In Palencia (a photo gallery) - The Seven Year Itch - CycleBlaze

May 8, 2024 to May 9, 2024

In Palencia (a photo gallery)

I think Palencia is a terrific place, if you’re just here to see the town anyway.  Like Valladolid, Palencia is a provincial capital and is stuffed with fine monuments and elegant homes and mansions.  It’s much smaller though - with its population of 80,000 it’s only a fifth of Valladolid’s size and feels more like a town than a city.  The historical/cultural center is modestly sized, perhaps a half mile across, and is easily explored even if you have knee problems.

I went out for a look around the evening we arrived, and then got a second look on the following day when Rachael and I went out for lunch - once again, finding a shuttered restaurant that Google promised would be open today.  This time at least we did better with our fall-back selection and got a more suitable, substantial meal - although it must be said that after nearly three months in Spain we’re both ready to move on to a different cuisine.

The photos are a dump from both days, and a collection of the usual urban subjects.  Palencia definitely has a different flair though, with its heritage religious and civic architecture blending in with fine secular buildings, many in the art nouveau style.  Plus, it’s a fine city for urban parks, claiming to offer its inhabitants more green space per person than any other city in Spain.

Wednesday

The south face of the enormous provincial palace, the seat of government for the province.
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The provincial palace was created in the early 1900’s, along with number of Palencia’s other landmark buildings.
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Keith AdamsInteresting columns- they must be purely decorative and not structural, given how they're positioned.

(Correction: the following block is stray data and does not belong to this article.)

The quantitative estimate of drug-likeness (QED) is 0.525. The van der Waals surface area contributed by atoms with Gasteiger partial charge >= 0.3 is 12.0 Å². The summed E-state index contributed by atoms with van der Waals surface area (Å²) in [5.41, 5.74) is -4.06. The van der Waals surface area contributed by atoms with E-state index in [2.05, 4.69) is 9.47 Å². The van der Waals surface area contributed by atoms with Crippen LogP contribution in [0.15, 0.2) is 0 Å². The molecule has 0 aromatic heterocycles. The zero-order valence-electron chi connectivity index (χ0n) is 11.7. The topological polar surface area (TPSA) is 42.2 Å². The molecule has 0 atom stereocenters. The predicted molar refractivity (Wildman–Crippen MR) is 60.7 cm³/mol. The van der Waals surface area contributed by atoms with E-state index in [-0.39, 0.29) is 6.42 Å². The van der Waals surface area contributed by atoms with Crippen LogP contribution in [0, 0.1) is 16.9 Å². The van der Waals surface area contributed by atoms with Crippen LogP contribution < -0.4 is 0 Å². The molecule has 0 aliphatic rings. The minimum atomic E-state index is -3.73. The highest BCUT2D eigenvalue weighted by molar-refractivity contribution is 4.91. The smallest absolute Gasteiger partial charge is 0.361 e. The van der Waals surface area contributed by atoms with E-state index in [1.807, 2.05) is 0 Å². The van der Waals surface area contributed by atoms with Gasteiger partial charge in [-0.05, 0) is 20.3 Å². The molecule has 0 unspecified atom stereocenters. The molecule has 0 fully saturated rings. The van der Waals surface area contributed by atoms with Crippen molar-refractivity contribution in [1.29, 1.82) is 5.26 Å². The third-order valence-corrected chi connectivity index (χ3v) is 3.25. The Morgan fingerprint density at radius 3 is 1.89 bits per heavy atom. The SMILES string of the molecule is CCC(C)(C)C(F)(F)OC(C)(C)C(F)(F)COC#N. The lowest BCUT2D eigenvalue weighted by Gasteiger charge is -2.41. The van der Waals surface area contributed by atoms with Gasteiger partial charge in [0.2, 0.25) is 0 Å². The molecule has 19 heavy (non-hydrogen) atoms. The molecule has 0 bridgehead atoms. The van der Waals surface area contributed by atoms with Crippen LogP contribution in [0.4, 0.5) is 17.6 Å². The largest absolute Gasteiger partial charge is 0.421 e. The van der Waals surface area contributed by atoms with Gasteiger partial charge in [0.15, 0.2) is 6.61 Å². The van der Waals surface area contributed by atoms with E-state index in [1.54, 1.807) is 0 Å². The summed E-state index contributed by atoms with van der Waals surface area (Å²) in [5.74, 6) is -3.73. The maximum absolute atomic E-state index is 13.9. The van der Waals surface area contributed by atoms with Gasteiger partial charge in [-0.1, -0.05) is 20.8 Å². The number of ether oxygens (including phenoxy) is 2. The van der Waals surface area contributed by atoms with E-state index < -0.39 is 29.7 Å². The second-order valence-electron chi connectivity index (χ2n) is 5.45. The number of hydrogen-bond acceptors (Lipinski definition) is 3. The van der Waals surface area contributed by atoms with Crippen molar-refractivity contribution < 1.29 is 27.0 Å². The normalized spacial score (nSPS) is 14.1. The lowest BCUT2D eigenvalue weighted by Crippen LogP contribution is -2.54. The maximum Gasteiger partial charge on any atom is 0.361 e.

Due I suppose to the flares at their bases, somehow I'm reminded of retired naval cannons, stood on their breeches and capped with ornate decoration at the muzzle end. I doubt that's what they really are, though.
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1 week ago
Major Principal, perhaps the most important street in the central city.
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Almost every building along the heart of Major Principal is worth attention.
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Along Major Principal. Many of the buildings are from the early 20th century, in the art nouveau style.
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Karen PoretAnd, to re-phrase a Grampies comment. “It’s for sale”..:)
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1 week ago

Xxx

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The Villandrandro Building. “Designed between 1910 and 1911 by the architect Jerónimo Arroyo, it is a clear example of floral Art Nouveau, with neo-Gothic elements. It was built under the patronage of the Viscountess of Villandrando to provide shelter and seclusion for orphan girls and train them to work as governesses.“
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Along Major Principal.
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Along Major Principal.
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Along the Plaza Major.
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Plaza Major.